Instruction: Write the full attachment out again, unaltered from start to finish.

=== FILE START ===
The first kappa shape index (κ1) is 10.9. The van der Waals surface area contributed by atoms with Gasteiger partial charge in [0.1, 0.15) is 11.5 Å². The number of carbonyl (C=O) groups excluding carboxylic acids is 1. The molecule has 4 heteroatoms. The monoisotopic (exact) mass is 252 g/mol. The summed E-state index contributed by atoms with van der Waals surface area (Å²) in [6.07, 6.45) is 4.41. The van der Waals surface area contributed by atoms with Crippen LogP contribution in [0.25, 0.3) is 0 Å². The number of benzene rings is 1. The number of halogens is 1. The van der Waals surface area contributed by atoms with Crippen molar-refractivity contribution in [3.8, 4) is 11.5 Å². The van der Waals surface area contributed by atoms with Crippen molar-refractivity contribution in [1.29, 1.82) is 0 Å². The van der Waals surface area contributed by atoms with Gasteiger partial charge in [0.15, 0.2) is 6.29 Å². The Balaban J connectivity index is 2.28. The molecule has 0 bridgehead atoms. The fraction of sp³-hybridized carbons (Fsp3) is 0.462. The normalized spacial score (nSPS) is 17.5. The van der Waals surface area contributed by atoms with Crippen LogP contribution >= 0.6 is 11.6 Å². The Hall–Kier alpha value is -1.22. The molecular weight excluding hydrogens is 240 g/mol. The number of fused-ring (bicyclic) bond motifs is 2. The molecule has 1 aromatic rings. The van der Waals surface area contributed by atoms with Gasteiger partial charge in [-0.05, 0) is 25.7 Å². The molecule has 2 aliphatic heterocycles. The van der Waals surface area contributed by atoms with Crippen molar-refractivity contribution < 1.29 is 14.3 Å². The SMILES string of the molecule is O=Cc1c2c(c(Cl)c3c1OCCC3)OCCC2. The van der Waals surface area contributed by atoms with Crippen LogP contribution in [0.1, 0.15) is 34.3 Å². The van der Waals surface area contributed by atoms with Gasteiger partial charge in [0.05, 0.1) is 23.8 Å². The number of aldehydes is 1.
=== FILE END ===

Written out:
The first kappa shape index (κ1) is 10.9. The van der Waals surface area contributed by atoms with Gasteiger partial charge in [0.1, 0.15) is 11.5 Å². The number of carbonyl (C=O) groups excluding carboxylic acids is 1. The molecule has 4 heteroatoms. The monoisotopic (exact) mass is 252 g/mol. The summed E-state index contributed by atoms with van der Waals surface area (Å²) in [6.07, 6.45) is 4.41. The van der Waals surface area contributed by atoms with Crippen LogP contribution in [0.25, 0.3) is 0 Å². The number of benzene rings is 1. The number of halogens is 1. The van der Waals surface area contributed by atoms with Crippen molar-refractivity contribution in [3.8, 4) is 11.5 Å². The van der Waals surface area contributed by atoms with Crippen molar-refractivity contribution in [1.29, 1.82) is 0 Å². The van der Waals surface area contributed by atoms with Gasteiger partial charge in [0.15, 0.2) is 6.29 Å². The Balaban J connectivity index is 2.28. The molecule has 0 bridgehead atoms. The fraction of sp³-hybridized carbons (Fsp3) is 0.462. The normalized spacial score (nSPS) is 17.5. The van der Waals surface area contributed by atoms with Crippen LogP contribution >= 0.6 is 11.6 Å². The Hall–Kier alpha value is -1.22. The molecular weight excluding hydrogens is 240 g/mol. The number of fused-ring (bicyclic) bond motifs is 2. The molecule has 1 aromatic rings. The van der Waals surface area contributed by atoms with Gasteiger partial charge in [-0.05, 0) is 25.7 Å². The molecule has 2 aliphatic heterocycles. The van der Waals surface area contributed by atoms with Crippen molar-refractivity contribution < 1.29 is 14.3 Å². The SMILES string of the molecule is O=Cc1c2c(c(Cl)c3c1OCCC3)OCCC2. The van der Waals surface area contributed by atoms with Crippen LogP contribution in [0.1, 0.15) is 34.3 Å². The van der Waals surface area contributed by atoms with Gasteiger partial charge in [0.05, 0.1) is 23.8 Å². The number of aldehydes is 1.